March 5, 2013

When potential literature is best left potential: the case of the offensive t-shirt


“Oh, no, we don’t check to see which verb is inside. I’m sure it’s fine.”

This past weekend brought us a small and strange controversy that, strangely, may speak to the continuing validity of OuLiPo and potential literature generally.

In the way of all internet uproar, the initial voice is difficult to trace in the subsequent Spector-level wall of noise, but at some point somebody browsing Amazon found for sale a t-shirt printed in large proud letters with the slogan “KEEP CALM AND RAPE ON.” Accompanying extremely classy variations from the same vendor included “KEEP CALM AND HIT HER.” But also, strangely, the same vendor on Amazon offered shirts that were difficult to parse even by the febrile standards of the rape-celebration-shirt-crowd, slogans like “KEEP CALM AND WIPE ON.” Granted, with these standards there was every possibility that “wipe on” was just a slogan reminding its wearer of appropriate sanitary measures, but in this case it was a clue. BoingBoing pointed us to Pete Ashton, who had the answer: “The t-shirts are created by an algorithm.

That’s right. As Ashton surmised, and as was later confirmed in a sincere apology from the company creating the shirts, Solid Gold Bomb, the shirts do not actually exist, per se. They are the result of a procedural script intended to cash in on (though Solid Gold Bomb says they’re a mockery of) the terrible omnipresent slogan “KEEP CALM AND CARRY ON” that’s been on every third item of merch this decade. To this end, a code was written that takes the infinitive of short (less than six letters) present tense English verbs and follows it with one of a handful of words, including “on”, “him” and “her.” It then, more or less automatically, lays that out in the familiar format, slaps that image onto the image of a t-shirt, and then batch uploads those to the Amazon marketplace. These shirts do not, in any real form, exist. Their image exists. Their listing exists. But because we have cheap, easy print on demand capability for tshirts, it’s entirely likely that none of the shirts themselves have ever existed. Perhaps not every step of the process was automated, but there is a very real chance that no human ever saw these deeply offensive iterations of what they imagined to be a foolproof example of Neo-Fordian streamlining.

It is not that there is no blame to be cast here. Certainly Solid Gold Bomb should be held responsible for even the possibility that they might print these. Amazon should be held responsible for what it sells. But in a case like this, it becomes an error of neglect rather than one of intent.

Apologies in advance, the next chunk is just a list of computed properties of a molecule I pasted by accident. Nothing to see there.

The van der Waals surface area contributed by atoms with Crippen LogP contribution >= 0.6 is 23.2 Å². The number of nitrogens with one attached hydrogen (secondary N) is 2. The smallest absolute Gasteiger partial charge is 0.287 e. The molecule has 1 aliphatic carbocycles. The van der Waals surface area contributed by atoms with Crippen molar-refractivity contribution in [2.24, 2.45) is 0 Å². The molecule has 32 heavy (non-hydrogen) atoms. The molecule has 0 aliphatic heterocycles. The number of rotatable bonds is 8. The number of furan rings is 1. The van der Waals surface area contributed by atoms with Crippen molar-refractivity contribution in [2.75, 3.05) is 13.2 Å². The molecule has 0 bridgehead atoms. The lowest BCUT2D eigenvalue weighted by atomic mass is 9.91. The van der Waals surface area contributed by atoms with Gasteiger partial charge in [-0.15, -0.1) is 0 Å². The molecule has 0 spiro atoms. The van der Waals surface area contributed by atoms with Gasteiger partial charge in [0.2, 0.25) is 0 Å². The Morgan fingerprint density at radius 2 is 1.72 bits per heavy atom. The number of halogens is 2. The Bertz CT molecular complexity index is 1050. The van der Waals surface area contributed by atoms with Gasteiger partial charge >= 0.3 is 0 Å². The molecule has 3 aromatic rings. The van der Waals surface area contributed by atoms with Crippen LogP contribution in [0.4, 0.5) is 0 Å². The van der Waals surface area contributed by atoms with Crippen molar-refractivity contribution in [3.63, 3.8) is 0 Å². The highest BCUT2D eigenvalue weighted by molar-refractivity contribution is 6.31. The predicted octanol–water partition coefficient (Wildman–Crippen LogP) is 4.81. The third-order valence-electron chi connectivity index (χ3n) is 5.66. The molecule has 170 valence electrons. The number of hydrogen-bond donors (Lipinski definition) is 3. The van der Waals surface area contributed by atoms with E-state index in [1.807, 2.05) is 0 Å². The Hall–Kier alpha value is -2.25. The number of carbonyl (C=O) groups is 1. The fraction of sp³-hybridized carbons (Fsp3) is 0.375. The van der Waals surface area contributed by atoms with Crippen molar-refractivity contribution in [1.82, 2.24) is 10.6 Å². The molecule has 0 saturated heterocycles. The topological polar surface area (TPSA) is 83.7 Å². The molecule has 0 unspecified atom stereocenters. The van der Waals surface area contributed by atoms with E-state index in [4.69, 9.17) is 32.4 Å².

And that, strangely, is troubling in its own right. At the time these not-shirts came to light, Solid Gold Bomb had over 700 iterations of their “KEEP ON” design listed on Amazon. (They have since, thankfully, taken them down there and on their own site.) The company had well over 500,000 items listed on Amazon. This is not the realm of the real we are dealing with anymore, but the realm of the iterative, enemy of the potential.

As Ashton writes;

It costs nothing to create the design, nothing to submit it to Amazon and nothing for Amazon to host the product. If no-one buys it then the total cost of the experiment is effectively zero. But if the algorithm stumbles upon something special, something that is both unique and funny and actually sells, then everyone makes money.

The work of the OuLiPo is about creating avenues for literature, with a few illustrative examples. It is about play. It is about stretching the boundaries of language and potential. For all of the movement’s fascination with mathematics and computation, it is, as with all literature, about the unfinished problem rather than solution. Automated processes like those on display with this company—three thousand different town names emblazoned over an anchor, or a baseball bat, the ink distressed looking to soothe our panicked consumptive nostalgia—are the bane of potential literature, of leaving something unsaid. They work to exhaust possibility. They grind through the language like so much chuck, and so what if offal and hooves and a lethal prion or two make it into the mix. It costs them nothing.

One BoingBoing commenter compared it, aptly, to those print on demand book companies whose products are simply automated scrapes of wikipedia pages or public domain databases, printed only if they are ordered by some poor victim, but whose endless automated listings problematize searches for actual quality books.

It is a strange leap, I know, to move from a shameful tshirt slogan to a French literary circle to a cri-de-coeur against this, our age of iteration. But if we can’t blame a person for a t-shirt celebrating rape then it becomes a more troubling problem than if we could.



Dustin Kurtz is former marketing manager of Melville House.